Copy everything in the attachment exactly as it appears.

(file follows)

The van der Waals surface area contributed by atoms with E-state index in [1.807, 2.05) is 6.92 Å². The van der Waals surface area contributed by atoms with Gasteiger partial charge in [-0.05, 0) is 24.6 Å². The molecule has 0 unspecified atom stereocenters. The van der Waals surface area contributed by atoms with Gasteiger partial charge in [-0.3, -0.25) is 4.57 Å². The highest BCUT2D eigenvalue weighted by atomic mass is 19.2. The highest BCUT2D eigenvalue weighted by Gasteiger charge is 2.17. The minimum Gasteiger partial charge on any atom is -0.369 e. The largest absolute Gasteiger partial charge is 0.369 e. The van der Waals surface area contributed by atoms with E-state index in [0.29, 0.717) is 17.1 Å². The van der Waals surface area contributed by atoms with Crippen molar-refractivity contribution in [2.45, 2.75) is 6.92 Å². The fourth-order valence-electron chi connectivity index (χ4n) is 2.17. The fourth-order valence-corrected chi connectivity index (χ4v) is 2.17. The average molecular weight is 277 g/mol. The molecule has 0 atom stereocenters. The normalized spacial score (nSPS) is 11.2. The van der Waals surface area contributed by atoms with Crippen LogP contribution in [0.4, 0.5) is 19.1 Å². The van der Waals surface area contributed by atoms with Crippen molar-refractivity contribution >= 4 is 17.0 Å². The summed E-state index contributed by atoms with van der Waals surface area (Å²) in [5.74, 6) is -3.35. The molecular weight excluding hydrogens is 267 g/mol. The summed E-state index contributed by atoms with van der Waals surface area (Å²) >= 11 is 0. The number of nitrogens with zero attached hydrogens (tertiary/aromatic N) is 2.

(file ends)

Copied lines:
The van der Waals surface area contributed by atoms with E-state index in [1.807, 2.05) is 6.92 Å². The van der Waals surface area contributed by atoms with Gasteiger partial charge in [-0.05, 0) is 24.6 Å². The molecule has 0 unspecified atom stereocenters. The van der Waals surface area contributed by atoms with Gasteiger partial charge in [-0.3, -0.25) is 4.57 Å². The highest BCUT2D eigenvalue weighted by atomic mass is 19.2. The highest BCUT2D eigenvalue weighted by Gasteiger charge is 2.17. The minimum Gasteiger partial charge on any atom is -0.369 e. The largest absolute Gasteiger partial charge is 0.369 e. The van der Waals surface area contributed by atoms with E-state index in [0.29, 0.717) is 17.1 Å². The van der Waals surface area contributed by atoms with Crippen molar-refractivity contribution in [2.45, 2.75) is 6.92 Å². The fourth-order valence-electron chi connectivity index (χ4n) is 2.17. The fourth-order valence-corrected chi connectivity index (χ4v) is 2.17. The average molecular weight is 277 g/mol. The molecule has 0 atom stereocenters. The normalized spacial score (nSPS) is 11.2. The van der Waals surface area contributed by atoms with Crippen LogP contribution in [0.4, 0.5) is 19.1 Å². The van der Waals surface area contributed by atoms with Crippen molar-refractivity contribution >= 4 is 17.0 Å². The summed E-state index contributed by atoms with van der Waals surface area (Å²) in [5.74, 6) is -3.35. The molecular weight excluding hydrogens is 267 g/mol. The summed E-state index contributed by atoms with van der Waals surface area (Å²) >= 11 is 0. The number of nitrogens with zero attached hydrogens (tertiary/aromatic N) is 2.